Subscribe

       
Grief to the Prostate

Grief to the Prostate

E_Dr Sulaiman

Dr Sulaiman Tamanang   Consultant Radiologist and Nuclear Medicine Physician, The National Cancer Society of Malaysia

Prostate cancer may not be the most common cancer among men in Malaysia – that would be lung cancer – but it is nonetheless common in men over 50, according to Dr Sulaiman Tamanang, a consultant radiologist and nuclear medicine physician. To date, we have not identified the actual cause(s) of prostate cancer.

No early symptoms

When it comes to prostate cancer, there are usually no specific symptoms during its early stages. 

Symptoms usually show during advanced stages

Symptoms may occur at later stages, and even then, things are complicated by the fact that these symptoms may be the same as those of other conditions, such as benign prostatic hyperplasia (BPH, swelling of the prostate glands).

Therefore, see a doctor as soon as symptoms occur

Some symptoms to watch out for are:

  • Urinary problems – blood in the urine, difficulty in urinating, weak urine flow, frequent need to urinate (especially at night), pain or burning sensation while urinating.
  • Problems achieving or maintaining an erection.
  • Pain in the hips, back, chest and other areas; this may be a sign that the cancer has spread to the bones.

Even better, go for screenings

Dr Sulaiman recommends every man over 50 to take the prostate-specific antigen (PSA) test once a year. Getting screened is just a matter of having some blood taken to be tested in the laboratory. This test is available at most medical establishments, and can be requested as an add-on to standard health screening packages.

“While this screening is not 100% accurate, it gives us some indication that there may be something wrong,” Dr Sulaiman explains. Therefore, this screening can be a good way to detect prostate cancer at an early stage.

Treatment

Early is better

Just like with other types of cancer, early detection often means an improved chance of recovery and a lower possibility of the cancer returning (recurrence).

Treatment options

There are usually three options available – surgery, hormone therapy and chemotherapy.

For a patient of advanced age, however, Dr Sulaiman says that a “wait and see” approach is usually adopted. This is because at that age, there are other diseases that will pose a bigger threat to the man’s health.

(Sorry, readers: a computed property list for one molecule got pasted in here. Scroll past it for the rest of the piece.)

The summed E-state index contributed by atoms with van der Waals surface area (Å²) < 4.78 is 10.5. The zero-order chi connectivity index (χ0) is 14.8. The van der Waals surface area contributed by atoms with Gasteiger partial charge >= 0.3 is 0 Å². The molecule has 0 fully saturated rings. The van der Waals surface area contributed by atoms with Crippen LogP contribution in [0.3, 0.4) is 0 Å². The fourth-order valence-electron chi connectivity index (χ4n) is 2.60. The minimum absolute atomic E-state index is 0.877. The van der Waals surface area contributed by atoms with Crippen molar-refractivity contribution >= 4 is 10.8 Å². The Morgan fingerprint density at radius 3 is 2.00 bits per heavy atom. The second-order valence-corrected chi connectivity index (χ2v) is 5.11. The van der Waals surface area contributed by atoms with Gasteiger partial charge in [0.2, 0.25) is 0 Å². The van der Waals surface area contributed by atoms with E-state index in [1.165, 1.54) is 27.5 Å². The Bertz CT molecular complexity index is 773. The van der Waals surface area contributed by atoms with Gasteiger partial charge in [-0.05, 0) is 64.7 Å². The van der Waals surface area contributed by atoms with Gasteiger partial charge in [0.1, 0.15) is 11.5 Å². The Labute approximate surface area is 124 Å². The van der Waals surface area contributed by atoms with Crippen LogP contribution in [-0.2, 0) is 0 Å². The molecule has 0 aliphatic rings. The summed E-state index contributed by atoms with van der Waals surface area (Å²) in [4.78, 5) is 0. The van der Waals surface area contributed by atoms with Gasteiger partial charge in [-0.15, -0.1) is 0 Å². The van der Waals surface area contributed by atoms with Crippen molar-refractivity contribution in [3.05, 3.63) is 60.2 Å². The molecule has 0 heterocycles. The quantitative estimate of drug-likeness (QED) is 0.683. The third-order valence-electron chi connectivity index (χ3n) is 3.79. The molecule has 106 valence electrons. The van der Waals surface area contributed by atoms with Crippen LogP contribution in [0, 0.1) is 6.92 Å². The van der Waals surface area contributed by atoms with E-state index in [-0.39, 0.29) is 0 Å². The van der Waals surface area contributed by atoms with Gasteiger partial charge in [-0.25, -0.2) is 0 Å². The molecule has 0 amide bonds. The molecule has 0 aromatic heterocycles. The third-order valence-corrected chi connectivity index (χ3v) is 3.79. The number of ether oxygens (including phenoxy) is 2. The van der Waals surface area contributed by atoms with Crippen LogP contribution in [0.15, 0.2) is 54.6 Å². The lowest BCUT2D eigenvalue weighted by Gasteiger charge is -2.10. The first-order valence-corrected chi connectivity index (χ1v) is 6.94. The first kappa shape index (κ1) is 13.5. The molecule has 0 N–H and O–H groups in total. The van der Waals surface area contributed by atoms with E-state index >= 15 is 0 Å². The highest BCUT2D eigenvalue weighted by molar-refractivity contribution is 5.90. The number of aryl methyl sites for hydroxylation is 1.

Prostate surgery

For early stage prostate cancer, it is usually recommended to have the affected prostate removed via surgery. Parts of the surrounding tissues (including lymph nodes) may also be removed, so that they can be examined to determine whether the cancer cells have spread.

“There may be side effects,” explains Dr Sulaiman, “such as poor urine stream and dry ejaculation (no ejaculate is released during orgasm). However, not everyone will experience them, and we have means (medication, therapy, etc) to address them when they occur.”

Hormone therapy

Hormone therapy is usually offered to patients whose cancer has reached an advanced stage, or if the patient is unable to undergo surgery for medical reasons.

Dr Sulaiman explains that, in a patient with prostate cancer, the testosterone hormone can stimulate cancer cells to grow. Hormone therapy acts to either reduce the amount of testosterone produced in the body, or to stop testosterone from reaching the cancer cells.

As a result, the cancer cells grow slower or, in some cases, the tumour may shrink in size. However, hormone therapy will not cure prostate cancer.

Hormone therapy may cause side effects due to the changes in testosterone level in the body, such as decreased libido, erectile dysfunction and growth of breast tissue (gynaecomastia).

Chemotherapy

Chemotherapy is usually a “second resort” treatment, given when the patient does not respond favourably to hormone treatment, or when their cancer has spread to other parts of the body.

This therapy involves the use of drugs to kill the cancer cells in the body. Depending on the severity of the cancer, the patient may be offered a combination of different drugs. These drugs will help to slow the growth and spread of the tumour(s), and in the process give the patient more time and improve his quality of life. However, they will not cure the cancer.

Chemotherapy has side effects, caused by the fact that the drugs cannot tell healthy cells apart from cancer cells. Healthy cells will also be affected by the drugs, leading to side effects such as changes in physical appearance (loss of hair, nails, bloating, skin blotching, etc), nausea, fatigue and weakened immune system (which may increase the risk of infections). The good news is that these side effects will eventually go away once treatment is over. 

Share

Related Articles

  • Great News from the Man’s Cave!

    Great News from the Man’s Cave!

    0 Comments
    Experts come together to address two of Man’s “secret shames” while unveiling a promising new solution.
    Read More
  • Cancer Ain’t The End

    Cancer Ain’t The End

    0 Comments
    British journalist and broadcaster John Diamond once said, “Cancer is a word, not a sentence.” Susanna Wong couldn’t agree more.
    Read More
  • Wide Awake

    Wide Awake

    0 Comments
    The idea of going under the knife, particularly when it involves a crucial organ such as the brain is daunting in itself. Now, imagine undergoing brain surgery while being wide awake. Terrified? You n...
    Read More
You need to login in order to comment